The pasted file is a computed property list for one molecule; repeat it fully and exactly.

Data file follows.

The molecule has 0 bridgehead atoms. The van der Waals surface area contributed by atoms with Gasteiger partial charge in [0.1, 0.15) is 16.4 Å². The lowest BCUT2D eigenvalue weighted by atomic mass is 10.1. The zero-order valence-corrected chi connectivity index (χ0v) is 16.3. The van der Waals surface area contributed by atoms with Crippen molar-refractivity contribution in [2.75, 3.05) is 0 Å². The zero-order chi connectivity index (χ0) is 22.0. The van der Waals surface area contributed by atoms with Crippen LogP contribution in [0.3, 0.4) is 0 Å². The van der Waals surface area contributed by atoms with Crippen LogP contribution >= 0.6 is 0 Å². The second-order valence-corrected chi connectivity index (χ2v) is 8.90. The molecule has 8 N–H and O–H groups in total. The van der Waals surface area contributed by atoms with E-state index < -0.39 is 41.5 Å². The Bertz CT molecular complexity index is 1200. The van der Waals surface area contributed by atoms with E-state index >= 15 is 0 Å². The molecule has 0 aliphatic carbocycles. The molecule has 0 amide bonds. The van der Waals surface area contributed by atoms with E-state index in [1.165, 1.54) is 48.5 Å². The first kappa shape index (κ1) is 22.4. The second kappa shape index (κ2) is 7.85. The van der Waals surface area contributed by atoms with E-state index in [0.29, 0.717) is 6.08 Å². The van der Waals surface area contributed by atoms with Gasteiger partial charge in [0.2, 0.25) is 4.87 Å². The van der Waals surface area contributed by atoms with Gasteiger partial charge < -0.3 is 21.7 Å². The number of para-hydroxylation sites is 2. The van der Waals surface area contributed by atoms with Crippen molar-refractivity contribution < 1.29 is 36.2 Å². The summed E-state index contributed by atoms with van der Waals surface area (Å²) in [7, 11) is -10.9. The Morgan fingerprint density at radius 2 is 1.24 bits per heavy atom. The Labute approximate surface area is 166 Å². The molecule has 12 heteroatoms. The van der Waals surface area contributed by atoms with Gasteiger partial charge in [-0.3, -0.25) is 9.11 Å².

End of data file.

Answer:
The molecule has 0 bridgehead atoms. The van der Waals surface area contributed by atoms with Gasteiger partial charge in [0.1, 0.15) is 16.4 Å². The lowest BCUT2D eigenvalue weighted by atomic mass is 10.1. The zero-order valence-corrected chi connectivity index (χ0v) is 16.3. The van der Waals surface area contributed by atoms with Crippen molar-refractivity contribution in [2.75, 3.05) is 0 Å². The zero-order chi connectivity index (χ0) is 22.0. The van der Waals surface area contributed by atoms with Crippen LogP contribution in [0.3, 0.4) is 0 Å². The van der Waals surface area contributed by atoms with Crippen LogP contribution >= 0.6 is 0 Å². The second-order valence-corrected chi connectivity index (χ2v) is 8.90. The molecule has 8 N–H and O–H groups in total. The van der Waals surface area contributed by atoms with E-state index < -0.39 is 41.5 Å². The Bertz CT molecular complexity index is 1200. The van der Waals surface area contributed by atoms with E-state index >= 15 is 0 Å². The molecule has 0 aliphatic carbocycles. The molecule has 0 amide bonds. The van der Waals surface area contributed by atoms with E-state index in [1.165, 1.54) is 48.5 Å². The first kappa shape index (κ1) is 22.4. The second kappa shape index (κ2) is 7.85. The van der Waals surface area contributed by atoms with E-state index in [0.29, 0.717) is 6.08 Å². The van der Waals surface area contributed by atoms with Gasteiger partial charge in [0.2, 0.25) is 4.87 Å². The van der Waals surface area contributed by atoms with Gasteiger partial charge < -0.3 is 21.7 Å². The number of para-hydroxylation sites is 2. The van der Waals surface area contributed by atoms with Crippen molar-refractivity contribution < 1.29 is 36.2 Å². The summed E-state index contributed by atoms with van der Waals surface area (Å²) in [7, 11) is -10.9. The Morgan fingerprint density at radius 2 is 1.24 bits per heavy atom. The Labute approximate surface area is 166 Å². The molecule has 12 heteroatoms. The van der Waals surface area contributed by atoms with Gasteiger partial charge in [-0.3, -0.25) is 9.11 Å².